An exonerated man whose murder conviction was vacated nearly a decade ago can continue seeking damages against the investigators in his case, the 7th Circuit Court of Appeals has ruled, reversing a lower court’s decision that the claims couldn’t stand.
In 1993, two individuals in Anderson shot into a car occupied by several people, killing the driver and seriously injuring the front seat passenger. Walter Goudy was convicted of the murder, even though eyewitness descriptions of Goudy did not match up with those of the shooter.
Certain evidence favorable to Goudy’s case was never disclosed to the jury during his trial, including three police reports that revealed information that several witnesses identified a different man, Kaidi Harvell, as the shooter on the driver’s side of the car out of a photo lineup. The jury also didn’t hear a video-recorded confession by Romeo Lee, Goudy’s “lookalike” brother, who was there at the time of the shooting and ultimately confessed to being one of the shooters, alongside Harvell.
Goudy petitioned for post-conviction relief in the state courts in vain, arguing the state failed to comply with Brady v. Maryland, 373 U.S. 83 (1963), obligations. A 7th Circuit panel reversed the denial of his petition for habeas corpus and found him entitled to relief in 2010, concluding the Indiana Court of Appeals’ decision on Goudy’s Brady claims involved an “unreasonable application of clearly established federal law.”
In that decision, 7th Circuit Judge William Bauer then wrote that the COA unreasonably required Goudy to show that the suppressed evidence would establish his innocence. Goudy’s conviction was vacated, and he was released after serving nearly 16 years in prison.
The exonerated man then sought damages against the investigators of his case for the time he spent behind bars, alleging now-Madison County Prosecutor Rodney Cummings and Detective Steve Napier, who investigated the case, deprived him of due process in violation of the 14th Amendment.
Specifically, Goudy argued the investigators subjected him to an improper show-up procedure, withheld a recording of witnesses identifying a different person as the shooter in a lineup, and withheld interview notes showing that Harvell initially had denied any involvement in the murder, but later switched his story.
Senior Judge Sarah Evans Barker of the U.S. District Court for the Southern District of Indiana awarded summary judgment in favor of the investigators on all aspects of the case, finding “no evidence” that Cummings intentionally concealed the videotape from prosecutors; that the notes were not suppressed or material for Brady purposes, and; that the improper identification procedure could not support either investigator’s liability.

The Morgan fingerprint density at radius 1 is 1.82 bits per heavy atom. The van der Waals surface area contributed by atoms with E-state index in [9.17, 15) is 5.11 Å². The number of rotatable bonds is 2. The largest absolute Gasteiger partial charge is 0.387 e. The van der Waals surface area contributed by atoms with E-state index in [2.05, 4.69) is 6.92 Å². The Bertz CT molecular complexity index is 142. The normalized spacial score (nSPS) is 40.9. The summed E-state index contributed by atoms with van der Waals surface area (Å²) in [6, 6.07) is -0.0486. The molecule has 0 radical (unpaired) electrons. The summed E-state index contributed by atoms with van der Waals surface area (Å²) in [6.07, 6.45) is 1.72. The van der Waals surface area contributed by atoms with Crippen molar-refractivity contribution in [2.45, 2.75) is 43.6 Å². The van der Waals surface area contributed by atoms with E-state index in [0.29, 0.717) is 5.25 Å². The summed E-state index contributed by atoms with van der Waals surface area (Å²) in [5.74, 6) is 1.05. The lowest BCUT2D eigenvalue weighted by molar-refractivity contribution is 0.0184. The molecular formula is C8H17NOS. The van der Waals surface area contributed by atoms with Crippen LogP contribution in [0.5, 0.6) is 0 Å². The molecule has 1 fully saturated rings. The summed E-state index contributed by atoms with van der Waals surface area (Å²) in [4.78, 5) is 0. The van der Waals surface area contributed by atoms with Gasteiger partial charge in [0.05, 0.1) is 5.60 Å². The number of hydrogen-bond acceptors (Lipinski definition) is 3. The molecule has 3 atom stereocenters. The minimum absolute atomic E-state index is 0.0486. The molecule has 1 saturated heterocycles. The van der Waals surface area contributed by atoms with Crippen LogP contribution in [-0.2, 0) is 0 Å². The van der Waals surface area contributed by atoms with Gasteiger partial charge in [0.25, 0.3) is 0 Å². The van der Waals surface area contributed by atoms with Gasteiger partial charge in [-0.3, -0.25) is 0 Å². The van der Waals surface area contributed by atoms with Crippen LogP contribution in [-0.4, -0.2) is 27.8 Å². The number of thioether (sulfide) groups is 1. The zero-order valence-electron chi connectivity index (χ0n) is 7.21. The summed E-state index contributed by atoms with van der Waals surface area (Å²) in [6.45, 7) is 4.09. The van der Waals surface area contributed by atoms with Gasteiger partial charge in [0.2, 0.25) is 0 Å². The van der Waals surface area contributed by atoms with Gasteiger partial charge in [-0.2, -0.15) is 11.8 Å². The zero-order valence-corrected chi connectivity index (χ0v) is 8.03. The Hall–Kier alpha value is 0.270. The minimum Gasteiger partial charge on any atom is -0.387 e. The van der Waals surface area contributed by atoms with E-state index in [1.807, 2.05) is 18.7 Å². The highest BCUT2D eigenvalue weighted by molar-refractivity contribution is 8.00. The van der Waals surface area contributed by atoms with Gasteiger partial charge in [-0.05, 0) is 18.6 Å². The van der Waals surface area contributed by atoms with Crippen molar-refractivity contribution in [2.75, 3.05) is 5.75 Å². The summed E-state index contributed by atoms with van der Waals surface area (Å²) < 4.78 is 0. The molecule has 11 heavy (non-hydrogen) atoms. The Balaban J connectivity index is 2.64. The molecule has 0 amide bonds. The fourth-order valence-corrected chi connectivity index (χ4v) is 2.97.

But Barker has also sanctioned two attorneys for withholding documents from Goudy's attorneys.
The 7th Circuit found Barker’s summary judgment decision to be premature in a Wednesday decision. It thus reversed the lower court’s ruling, finding Goudy had presented enough evidence to advance his arguments that the investigators suppressed lineup videotape and interview notes.
On the videotape claim, the 7th Circuit found that the jury could conclude Cummings’ concealment was the cause of the prosecutors’ failure to find and disclose the video due to the unexplained retention of the video for 14 months; the return of the video on the same date that the judge definitively blocked defense counsel from seeing the police reports describing it, and; the trial prosecutor’s “still N/A” note.
It also found that Cummings’ follow‐up interview with Harvell did nothing to change its conclusion on the interview note issue, and that a reasonable jury could decide that Napier’s notes from the initial interview were suppressed.
“Even if it was not purposefully misleading, Cummings’s reference to the earlier interview was cryptic enough that a diligent defense representative might have determined there was nothing to see in the notes of that initial interview, or that notes of that previous interview may not exist,” Chief Judge Diane Wood wrote for the unanimous panel. “Goudy’s counsel cannot be criticized for failing to guess that Harvell’s initial statement was more substantive than Cummings let on.”
Looking at Goudy’s overarching claim that he was constitutionally injured by the investigators, the 7th Circuit concluded all defendants who can be shown to have suppressed evidence in violation of Brady should be liable for the aggregate impact on the outcome of Goudy’s trial.
“Goudy has presented enough to go to trial on his allegations that Cummings and Napier violated his due process right to a fair trial. We need not and do not address his allegation that the allegedly improper one‐man ‘showup’ procedure independently constituted a basis for liability,” the panel wrote.
“On remand, the district court is free to consider this issue afresh; evidence of the showup procedure may prove to be relevant at trial as Goudy seeks to hold the defendants liable for his constitutional injury.”
The 7th Circuit further noted that the investigators could not use qualified immunity to avoid liability in Walter Goudy v. Rodney J. Cummings, et al., 17-3665.